Charter Schools and the Risk of Increased Segregation: Charter Schools, on Average, Don't Have an Academic Advantage over Traditional Public Schools, but They Do Have a Significant Risk of Leading to More Segregation
Rotberg, Iris C., Phi Delta Kappan
In remarks at the 2013 annual meeting of the American Educational Research Association, Secretary of Education Arne Duncan emphasized the importance of "compelling educational research" and expressed concern that "today educators and policy makers still have a large unmet need for relevant research.... Sadly, school leaders and educators too often have to guess when they make education policy."
The fact is we don't have to guess about the consequences of one of the Obama Administration's most visible policies: the national expansion of charter schools. We need only turn to a large body of relevant research showing that charter schools, on average, don't have an academic advantage over traditional public schools, but they do have a significant risk of leading to increased segregation.
In spite of this, the policy on charter schools remains a centerpiece of the administration's initiatives (as it was, in a different form, in the Bush Administration), despite abundant evidence that the policy is inconsistent with the longstanding goal of promoting school integration.
Although there has been considerable public attention to test-based accountability and to comparing student achievement in charter and traditional public schools, there has been less attention to the link between charter schools and increased segregation. A policy that exacerbates existing levels of segregation should be a major concern, particularly in the current environment: large inequalities in income and wealth, a widening gap in student achievement between affluent and low-income students, and implementation of state voucher and tax plans, which further contribute to student stratification.
This article considers how a policy promoting the expansion of charter schools risks increasing segregation based on race, ethnicity, and income. It also considers the potential for increasing the segregation of special education and language-minority students and for contributing to religious and cultural stratification not typically found in U.S. public education.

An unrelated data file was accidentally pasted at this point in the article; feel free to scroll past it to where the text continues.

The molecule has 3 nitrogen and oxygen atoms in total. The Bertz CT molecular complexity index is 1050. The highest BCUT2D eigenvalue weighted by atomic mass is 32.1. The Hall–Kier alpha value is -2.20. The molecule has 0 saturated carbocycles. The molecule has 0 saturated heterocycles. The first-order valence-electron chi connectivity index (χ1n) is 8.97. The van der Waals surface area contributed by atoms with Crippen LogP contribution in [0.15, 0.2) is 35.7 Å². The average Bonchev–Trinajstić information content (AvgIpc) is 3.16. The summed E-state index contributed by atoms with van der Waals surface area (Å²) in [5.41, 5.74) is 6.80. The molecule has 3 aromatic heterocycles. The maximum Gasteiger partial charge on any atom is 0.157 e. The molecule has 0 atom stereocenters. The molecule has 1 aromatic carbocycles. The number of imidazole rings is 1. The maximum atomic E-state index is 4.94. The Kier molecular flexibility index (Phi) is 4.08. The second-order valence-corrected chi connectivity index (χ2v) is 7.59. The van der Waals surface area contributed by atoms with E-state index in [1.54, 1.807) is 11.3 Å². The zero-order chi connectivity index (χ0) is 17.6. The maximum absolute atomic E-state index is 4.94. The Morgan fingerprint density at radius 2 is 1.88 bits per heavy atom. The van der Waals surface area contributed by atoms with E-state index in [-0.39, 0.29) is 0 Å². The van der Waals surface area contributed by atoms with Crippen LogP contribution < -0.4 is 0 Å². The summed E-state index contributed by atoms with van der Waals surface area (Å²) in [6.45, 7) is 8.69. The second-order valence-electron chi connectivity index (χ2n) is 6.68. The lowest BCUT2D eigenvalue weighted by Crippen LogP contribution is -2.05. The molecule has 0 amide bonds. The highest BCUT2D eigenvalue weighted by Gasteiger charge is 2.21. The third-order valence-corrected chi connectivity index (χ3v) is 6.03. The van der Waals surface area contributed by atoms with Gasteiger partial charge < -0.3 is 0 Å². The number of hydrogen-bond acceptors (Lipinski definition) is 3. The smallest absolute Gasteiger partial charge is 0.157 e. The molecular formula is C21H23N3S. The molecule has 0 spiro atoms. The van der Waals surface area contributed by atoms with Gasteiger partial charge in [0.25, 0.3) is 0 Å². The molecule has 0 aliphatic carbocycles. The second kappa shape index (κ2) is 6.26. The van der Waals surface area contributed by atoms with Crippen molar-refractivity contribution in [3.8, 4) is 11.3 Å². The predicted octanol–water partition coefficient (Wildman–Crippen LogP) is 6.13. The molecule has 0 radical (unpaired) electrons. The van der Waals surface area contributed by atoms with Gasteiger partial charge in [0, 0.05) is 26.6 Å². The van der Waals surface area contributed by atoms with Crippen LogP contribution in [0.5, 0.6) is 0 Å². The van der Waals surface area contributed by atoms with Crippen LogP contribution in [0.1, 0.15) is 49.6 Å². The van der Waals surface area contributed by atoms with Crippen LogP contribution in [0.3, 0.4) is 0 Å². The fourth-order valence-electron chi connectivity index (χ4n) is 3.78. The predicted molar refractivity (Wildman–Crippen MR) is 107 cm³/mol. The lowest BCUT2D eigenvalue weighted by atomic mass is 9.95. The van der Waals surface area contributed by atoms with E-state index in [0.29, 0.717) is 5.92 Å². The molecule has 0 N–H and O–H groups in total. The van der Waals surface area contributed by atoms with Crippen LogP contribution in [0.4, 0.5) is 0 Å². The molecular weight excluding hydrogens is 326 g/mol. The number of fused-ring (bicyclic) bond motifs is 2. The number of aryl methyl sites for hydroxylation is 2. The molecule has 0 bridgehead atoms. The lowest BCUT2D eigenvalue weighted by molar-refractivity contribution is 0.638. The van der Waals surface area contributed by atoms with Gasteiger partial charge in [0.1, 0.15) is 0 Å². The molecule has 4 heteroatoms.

Federal policy and research evidence
The Obama Administration has promoted expanding the number of charter schools, both through its public advocacy and through the Race to the Top (RttT) competition. RttT gave states a strong incentive to reduce or eliminate caps that had previously limited charter school expansion. Nationally, the proportion of charter schools to public schools has tripled since 2000 and, in the last several years, some states have accelerated that trend in response to RttT.
The conclusions summarized in the sections that follow are based on a wide array of research in the United States and in other countries. The research review of school choice programs in the United States is focused on charter schools to reflect the focus of the Obama Administration. The research review in other countries includes a broader set of programs because the 10 countries reviewed use a variety of school choice initiatives--academies, vouchers, or subsidies--in structuring their education systems. For purposes of analyzing segregation effects, however, these various initiatives operate in very similar ways.
The studies reviewed used a mix of methodologies. Some compared the demographic characteristics of students in school choice programs with those in the traditional public schools they would have attended. Others compared the characteristics of students in school choice programs with those in the surrounding communities. Case studies were also conducted to increase understanding of the reasons for the choices families and schools make. Regardless of the specific methodology used, however, the preponderance of research evidence leads to the following conclusions:
#1. There is a strong link between school choice programs and an increase in student segregation by race, ethnicity, and income. …